Stocks waver on Wall Street following another dismal week

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NEW YORK (AP) — Stocks wavered between gains and losses in morning trading on Wall Street Monday as the market comes off another week of big losses.

The S&P 500 rose 0.5% as of 10:19 a.m. Eastern. The Dow Jones Industrial Average fell 2 points, or less than 0.1%, to 29,585 and the Nasdaq rose 1.4%.

The British pound slumped to an all-time low against the dollar and investors continued to dump British government bonds in displeasure over a sweeping tax cut plan announced in London last week. Markets in Europe were mostly higher.

Technology stocks and retailers made solid gains. Apple rose 2.2% and Amazon rose 3%. Casino and resort operators rose on reports that the gambling center of Macau will loosen travel restrictions in November. Wynn Resorts jumped 14.8%. Health care companies fell. UnitedHealth Group slipped 1.8%.

The muted opening to the week comes amid an extended slump for major indexes. The benchmark S&P 500 is down more than 6% in September. Stocks have been weighed down by concerns about stubbornly hot inflation and the risk that central banks could push economies into a recession as they try to cool high prices on everything from food to clothing. Investors have been particularly focusing on the Federal Reserve and its aggressive interest rate hikes.

The Fed raised its benchmark rate, which affects many consumer and business loans, again last week and it now sits at a range of 3% to 3.25%. It was at virtually zero at the start of the year. The Fed also released a forecast suggesting its benchmark rate could be 4.4% by the year’s end, a full point higher than envisioned in June.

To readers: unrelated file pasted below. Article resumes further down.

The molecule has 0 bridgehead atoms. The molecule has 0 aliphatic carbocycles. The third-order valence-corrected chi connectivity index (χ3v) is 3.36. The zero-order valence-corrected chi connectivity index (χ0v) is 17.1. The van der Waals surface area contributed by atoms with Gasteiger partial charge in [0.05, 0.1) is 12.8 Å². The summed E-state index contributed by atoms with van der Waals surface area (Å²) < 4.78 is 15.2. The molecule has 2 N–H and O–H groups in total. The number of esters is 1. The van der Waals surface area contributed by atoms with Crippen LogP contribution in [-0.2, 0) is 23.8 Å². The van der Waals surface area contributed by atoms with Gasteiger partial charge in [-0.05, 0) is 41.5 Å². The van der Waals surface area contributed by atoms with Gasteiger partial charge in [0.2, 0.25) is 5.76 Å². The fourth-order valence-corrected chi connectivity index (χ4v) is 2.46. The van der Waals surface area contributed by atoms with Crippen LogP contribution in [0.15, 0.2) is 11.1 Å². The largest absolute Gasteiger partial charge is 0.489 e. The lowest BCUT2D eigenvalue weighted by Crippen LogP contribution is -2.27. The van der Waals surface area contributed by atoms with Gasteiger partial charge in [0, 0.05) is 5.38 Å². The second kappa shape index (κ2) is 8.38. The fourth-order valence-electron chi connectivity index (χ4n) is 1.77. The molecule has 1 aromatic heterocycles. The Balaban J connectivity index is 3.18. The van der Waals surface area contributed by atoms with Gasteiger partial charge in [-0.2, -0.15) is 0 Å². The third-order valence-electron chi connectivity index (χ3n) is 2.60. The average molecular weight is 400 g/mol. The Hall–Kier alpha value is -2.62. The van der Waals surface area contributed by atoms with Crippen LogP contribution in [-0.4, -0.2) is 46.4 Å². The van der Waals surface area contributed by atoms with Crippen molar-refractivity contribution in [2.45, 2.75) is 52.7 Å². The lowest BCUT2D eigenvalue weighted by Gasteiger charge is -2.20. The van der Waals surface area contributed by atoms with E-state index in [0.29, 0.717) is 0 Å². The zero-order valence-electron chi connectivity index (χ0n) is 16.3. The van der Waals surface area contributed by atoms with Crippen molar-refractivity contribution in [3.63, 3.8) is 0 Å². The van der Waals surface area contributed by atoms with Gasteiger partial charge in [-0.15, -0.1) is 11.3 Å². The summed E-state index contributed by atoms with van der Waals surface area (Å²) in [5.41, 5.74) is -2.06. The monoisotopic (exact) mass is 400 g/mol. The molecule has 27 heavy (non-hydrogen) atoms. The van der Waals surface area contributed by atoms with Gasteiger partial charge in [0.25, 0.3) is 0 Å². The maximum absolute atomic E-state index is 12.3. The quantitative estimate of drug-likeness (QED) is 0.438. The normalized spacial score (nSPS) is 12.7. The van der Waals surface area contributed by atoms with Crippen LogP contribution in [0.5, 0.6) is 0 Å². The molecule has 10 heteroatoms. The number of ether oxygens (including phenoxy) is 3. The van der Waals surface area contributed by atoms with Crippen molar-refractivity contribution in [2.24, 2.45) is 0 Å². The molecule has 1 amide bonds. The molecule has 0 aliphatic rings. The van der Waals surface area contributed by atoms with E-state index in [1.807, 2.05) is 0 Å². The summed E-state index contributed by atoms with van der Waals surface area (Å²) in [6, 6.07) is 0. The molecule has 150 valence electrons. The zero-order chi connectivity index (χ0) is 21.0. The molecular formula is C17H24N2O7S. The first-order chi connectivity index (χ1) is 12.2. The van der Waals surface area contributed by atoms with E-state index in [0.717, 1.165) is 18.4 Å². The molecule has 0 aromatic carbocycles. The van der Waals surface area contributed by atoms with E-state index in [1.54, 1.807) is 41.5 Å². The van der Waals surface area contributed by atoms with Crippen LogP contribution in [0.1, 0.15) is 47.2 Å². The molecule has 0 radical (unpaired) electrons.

The goal is to make borrowing more expensive and effectively crimp spending, which would cool inflation. But, the U.S. economy is already slowing and Wall Street is worried that that the Fed’s rate hikes will pump the brakes too hard on the economy and cause a recession.

Higher interest rates hurt all kinds of investments, especially pricey technology stocks, and the market has been in a broad slump as rates rise. Treasury yields, have climbed to multiyear highs as interest rates rise.

The yield on the 2-year Treasury, which tends to follow expectations for Federal Reserve action, rose to 4.22% from 4.21% late Friday. It is trading at its highest level since 2007. The yield on the 10-year Treasury, which influences mortgage rates, rose to 3.77% from 3.69%.

The recent rise in the U.S. dollar against other currencies is a concern for many countries. It dents profits for U.S. companies with overseas business, and puts a financial squeeze on much of the developing world.

Companies are nearing the close of the third quarter and investors are preparing for the next round of earnings reports. That will give them a better sense of how companies are dealing with persistent inflation.

Investors also have several economic reports on tap for this week that will give more details on consumer spending, the jobs market and the broader health of the U.S. economy.

The latest consumer confidence report, for September, from business group The Conference Board will be released on Tuesday. The government will release its weekly report on unemployment benefits on Thursday, along with an updated report on second-quarter gross domestic product.

On Friday, the government will release another report on personal income and spending that will help provide more details on where and how inflation is hurting consumer spending.

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